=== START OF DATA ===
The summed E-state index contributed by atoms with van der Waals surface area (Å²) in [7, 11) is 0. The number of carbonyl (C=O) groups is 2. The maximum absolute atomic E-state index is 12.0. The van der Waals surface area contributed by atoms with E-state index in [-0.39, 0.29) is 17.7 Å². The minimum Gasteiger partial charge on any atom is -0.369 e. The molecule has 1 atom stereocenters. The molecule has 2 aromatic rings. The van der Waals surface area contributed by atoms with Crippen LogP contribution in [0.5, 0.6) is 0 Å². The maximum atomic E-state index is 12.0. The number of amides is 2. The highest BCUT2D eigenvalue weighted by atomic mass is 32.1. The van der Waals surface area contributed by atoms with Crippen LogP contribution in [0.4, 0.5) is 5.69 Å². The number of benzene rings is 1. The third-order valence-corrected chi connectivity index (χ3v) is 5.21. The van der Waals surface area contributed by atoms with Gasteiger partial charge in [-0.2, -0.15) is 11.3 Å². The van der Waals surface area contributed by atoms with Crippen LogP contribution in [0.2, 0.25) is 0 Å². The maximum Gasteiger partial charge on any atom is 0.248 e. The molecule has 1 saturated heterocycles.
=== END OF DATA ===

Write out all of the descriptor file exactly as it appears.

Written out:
The summed E-state index contributed by atoms with van der Waals surface area (Å²) in [7, 11) is 0. The number of carbonyl (C=O) groups is 2. The maximum absolute atomic E-state index is 12.0. The van der Waals surface area contributed by atoms with E-state index in [-0.39, 0.29) is 17.7 Å². The minimum Gasteiger partial charge on any atom is -0.369 e. The molecule has 1 atom stereocenters. The molecule has 2 aromatic rings. The van der Waals surface area contributed by atoms with Crippen LogP contribution in [0.5, 0.6) is 0 Å². The maximum atomic E-state index is 12.0. The number of amides is 2. The highest BCUT2D eigenvalue weighted by atomic mass is 32.1. The van der Waals surface area contributed by atoms with Crippen LogP contribution in [0.4, 0.5) is 5.69 Å². The number of benzene rings is 1. The third-order valence-corrected chi connectivity index (χ3v) is 5.21. The van der Waals surface area contributed by atoms with Gasteiger partial charge in [-0.2, -0.15) is 11.3 Å². The van der Waals surface area contributed by atoms with Crippen LogP contribution in [0.2, 0.25) is 0 Å². The maximum Gasteiger partial charge on any atom is 0.248 e. The molecule has 1 saturated heterocycles.